Boris Johnson has suffered a blow after failing to secure a government post for one of his most talented and trusted advisers.
The appointment of Will Walden to a political job with Mr Johnson at the Foreign Office was widely expected. But despite his application having been lodged weeks ago, it failed to ever gain traction in Downing Street.
It was confirmed today that it has been withdrawn, meaning Mr Johnson will be without the communications director who managed his profile since 2012.
Neither Mr Walden nor Number 10 would comment on the departure this morning, but the move is being seen as a sign Theresa May wants tighter control of cabinet press contact.
Former BBC journalist Mr Walden travelled the world with Mr Johnson during his time as London Mayor and managed his communications as he opted to back the Leave campaign during the EU referendum and then launch a Tory leadership bid.
Mr Johnson’s communications will now be handled by Liam Parker, former press secretary to Bank of England Governor Mark Carney.
The change comes after a week in which reports of a rift between Brexit-backers in the cabinet and Chancellor Philip Hammond hit the headlines.
Ms May’s team is said to be unhappy over press reports of a cabinet sub-committee meeting, which told how the Chancellor had expressed economic concerns about a work permit system that would prevent unskilled EU immigrants coming to the UK. There is no suggestion Mr Walden was personally behind the leak.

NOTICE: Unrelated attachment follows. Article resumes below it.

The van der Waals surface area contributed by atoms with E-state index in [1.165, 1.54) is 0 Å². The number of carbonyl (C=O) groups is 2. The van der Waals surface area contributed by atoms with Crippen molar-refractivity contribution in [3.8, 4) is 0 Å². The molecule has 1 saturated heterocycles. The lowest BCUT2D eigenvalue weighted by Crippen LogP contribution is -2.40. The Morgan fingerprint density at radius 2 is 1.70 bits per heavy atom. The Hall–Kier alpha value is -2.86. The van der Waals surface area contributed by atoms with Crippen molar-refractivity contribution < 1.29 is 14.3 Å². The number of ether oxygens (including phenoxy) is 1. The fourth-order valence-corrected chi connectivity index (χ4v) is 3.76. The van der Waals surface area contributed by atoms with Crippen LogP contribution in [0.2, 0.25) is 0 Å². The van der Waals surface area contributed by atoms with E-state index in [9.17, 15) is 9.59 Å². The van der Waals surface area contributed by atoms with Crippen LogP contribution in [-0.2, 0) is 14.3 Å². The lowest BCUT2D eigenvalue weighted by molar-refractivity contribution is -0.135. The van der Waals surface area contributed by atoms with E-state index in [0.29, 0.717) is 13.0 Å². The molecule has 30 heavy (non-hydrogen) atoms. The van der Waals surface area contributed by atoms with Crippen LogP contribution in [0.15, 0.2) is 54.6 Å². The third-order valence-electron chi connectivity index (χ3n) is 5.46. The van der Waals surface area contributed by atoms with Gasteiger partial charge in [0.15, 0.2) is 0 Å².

But one Brexit-backer was quoted in The Daily Telegraph saying: “[Mr Hammond] is arguing from a very Treasury point of view. He is arguing like an accountant seeing the risk of everything rather than the opportunity.”
As the story developed yesterday Downing Street was even forced to say Theresa May retains “full confidence” in Mr Hammond.
Health Secretary Jeremy Hunt admitted there had been “lively debates” around the Cabinet table about how Britain’s exit from the European Union is handled.
At Tory conference Mr Hammond emerged as a potential champion for people in the Conservatives who favour a softer Brexit, which sees economic considerations put ahead of arbitrary controls on immigration.
But his focus on protecting the economy first, goes against the tougher lines on immigration and the single market taken by Ms May and others such as Mr Johnson, International Trade Secretary Liam Fox and Brexit Secretary David Davis.Reuse content